By voting in a landslide to change the definition of marriage, Ireland has shown on the great feast of Pentecost that it has flipped over into its pagan past. The cultural signs and symbols might still be there, but it’s superficial. Ireland can no longer be considered a Catholic nation. Indeed, it would be struggling to call itself Christian.

The most important part of Irish culture, its Catholic religion, has been spurned. The religion the Irish desperately clung to for centuries under a heartless persecution that reduced two-thirds of the Irish population to a little more than miserable degraded serfs in their own country has been spurned. Continue reading

Kenneth Branagh’s Very Christian Cinderella

The following review of the soon to be released movie CINDERELLA appeared on Zenit Online

By Fr. Robert Barron

Kenneth Branagh’s “Cinderella” is the most surprising Hollywood movie of the year so far. I say this because the director manages to tells the familiar fairy tale without irony, hyper-feminist sub-plots, Marxist insinuations, deconstructionist cynicism, or arch condescension. In so doing, he actually allows the spiritual, indeed specifically Christian, character of the tale to emerge. I realize that it probably strikes a contemporary audience as odd that Cinderella might be a Christian allegory, but keep in mind that most of the fairy stories and children’s tales compiled by the Brothers Grimm and later adapted by Walt Disney found their roots in the decidedly Christian culture of late medieval and early modern Europe.

Continue reading

Thomas More – fictionalising history for political purposes

Deconstructing History

‘[Hilary] Mantel has chosen to make [St Thomas] More the singular object of her anti-Catholic vitriol. More does not appear in the book other than in a damning light; no one speaks anything but ill of him and he is not allowed a redeeming feature’


By  Graham Hutton

THE FIRST of a trilogy of novels about Thomas Cromwell by the successful English writer Hilary Mantel, ‘Wolf Hall’ has experienced a phenomenal success winning huge critical acclaim, selling over 1.2million copies and winning the Mann Booker prize. It has now been turned into a stage play and at both Stratford-upon-Avon and London’s West End this play, too, has been such a success that it is being described with such hyperboles as ‘a landmark’ and ‘a phenomenon’. No doubt the forthcoming TV series will reach even more people. Unfortunately, whatever the literary merits of the book, its popularity is something which Catholics can only regret. The great work of recent historians of the English Reformation such as Eamon Duffy, Christopher Haigh and Richard Rex, has done much to clear away the obfuscations of traditional English historiography around the medieval Church and the reformation. Continue reading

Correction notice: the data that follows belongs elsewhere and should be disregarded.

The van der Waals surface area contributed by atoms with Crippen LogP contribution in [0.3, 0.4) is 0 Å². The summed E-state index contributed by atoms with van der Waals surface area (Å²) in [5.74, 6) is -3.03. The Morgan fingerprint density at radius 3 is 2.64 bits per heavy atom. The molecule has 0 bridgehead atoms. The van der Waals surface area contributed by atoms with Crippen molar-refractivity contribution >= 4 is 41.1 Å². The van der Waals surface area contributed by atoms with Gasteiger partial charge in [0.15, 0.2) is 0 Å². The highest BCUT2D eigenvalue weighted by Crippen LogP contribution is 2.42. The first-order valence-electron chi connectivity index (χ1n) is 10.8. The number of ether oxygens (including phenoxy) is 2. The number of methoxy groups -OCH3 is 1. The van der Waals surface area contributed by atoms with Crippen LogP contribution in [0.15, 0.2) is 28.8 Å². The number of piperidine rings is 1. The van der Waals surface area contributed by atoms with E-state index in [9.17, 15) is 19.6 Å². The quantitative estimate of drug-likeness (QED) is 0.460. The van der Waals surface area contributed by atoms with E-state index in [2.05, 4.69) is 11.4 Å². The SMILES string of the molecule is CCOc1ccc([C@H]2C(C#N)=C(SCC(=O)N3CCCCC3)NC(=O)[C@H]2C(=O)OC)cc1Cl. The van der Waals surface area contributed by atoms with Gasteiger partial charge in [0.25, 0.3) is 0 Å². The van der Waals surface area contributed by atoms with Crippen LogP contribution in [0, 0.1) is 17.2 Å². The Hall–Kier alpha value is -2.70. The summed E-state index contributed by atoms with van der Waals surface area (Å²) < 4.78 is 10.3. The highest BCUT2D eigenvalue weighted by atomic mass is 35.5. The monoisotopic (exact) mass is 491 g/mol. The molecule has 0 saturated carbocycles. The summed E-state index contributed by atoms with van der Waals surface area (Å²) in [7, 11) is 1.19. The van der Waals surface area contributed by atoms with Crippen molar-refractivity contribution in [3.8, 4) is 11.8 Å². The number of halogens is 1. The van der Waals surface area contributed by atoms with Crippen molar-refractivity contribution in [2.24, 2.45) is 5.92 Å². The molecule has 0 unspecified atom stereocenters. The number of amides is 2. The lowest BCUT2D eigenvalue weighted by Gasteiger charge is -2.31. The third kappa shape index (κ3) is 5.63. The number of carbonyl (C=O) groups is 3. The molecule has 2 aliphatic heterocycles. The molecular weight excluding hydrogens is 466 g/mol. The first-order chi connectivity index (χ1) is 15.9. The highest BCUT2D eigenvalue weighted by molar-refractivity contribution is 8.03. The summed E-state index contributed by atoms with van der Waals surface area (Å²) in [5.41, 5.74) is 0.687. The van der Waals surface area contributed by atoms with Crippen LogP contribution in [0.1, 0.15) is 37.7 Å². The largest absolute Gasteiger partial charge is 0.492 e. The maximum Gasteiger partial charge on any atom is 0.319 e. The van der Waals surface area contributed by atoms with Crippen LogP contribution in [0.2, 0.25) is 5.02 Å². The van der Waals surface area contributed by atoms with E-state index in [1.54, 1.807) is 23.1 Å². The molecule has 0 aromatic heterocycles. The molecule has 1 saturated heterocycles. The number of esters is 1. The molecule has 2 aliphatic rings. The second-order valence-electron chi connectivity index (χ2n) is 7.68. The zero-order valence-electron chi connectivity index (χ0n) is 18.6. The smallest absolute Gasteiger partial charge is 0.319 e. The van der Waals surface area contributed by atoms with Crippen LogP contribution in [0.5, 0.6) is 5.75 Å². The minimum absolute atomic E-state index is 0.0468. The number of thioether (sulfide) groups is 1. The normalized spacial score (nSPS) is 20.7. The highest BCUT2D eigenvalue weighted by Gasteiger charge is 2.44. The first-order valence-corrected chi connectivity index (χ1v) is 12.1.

The Christmas story according to St Luke, translated by Mgr Ronald Knox

The infancy chapters 1 & 2 of


Translated by Mgr Ronald Knox, 1945

MANY have been at pains to set forth the history of what time has brought to fulfilment among us, following the tradition of those first eye-witnesses who gave themselves up to the service of the word. And I too, most noble Theophilus, have resolved to put the story in writing for thee as it befell, having first traced it carefully from its beginnings, that thou mayst understand the instruction thou hast already received, in all its certainty Continue reading

What is Really Going on in Syria?

When the conflict in Syria broke out some two years ago, most ordinary Australians who followed the media reports and typically have only a vague idea of the motivations driving the deadly conflicts in the Islamic world, would surely have gained the impression that Bashar al-Assad was the big baddie in the conflict. I deliberately use the word ‘baddie’ because the media often represent such conflicts in the simple terms of a Saturday matinee western. Who the baddie is and who the goodies are in the matinee often depends on what the leftist class voice has decided. Continue reading

Putting Christ and the Mass back into Christmas


By Paul Stenhouse

Fr Paul Stenhouse MSC PhD (Middle Eastern studies) is editor of Annals Australasia and an acknowledged expert on the (modern and ancient) Middle East. He is a regular contributor to the media discussion on events in the Middle East. Below is his editorial for the Annals’ Christmas edition which will be of interest to the conservative for its historical details – apart from anything else.

THE STREETS of Sydney have been bedecked since mid-November with pennants hanging from light poles featuring multi-coloured stars – which I take to represent the star of Bethlehem – and the words Happy Christmas. Continue reading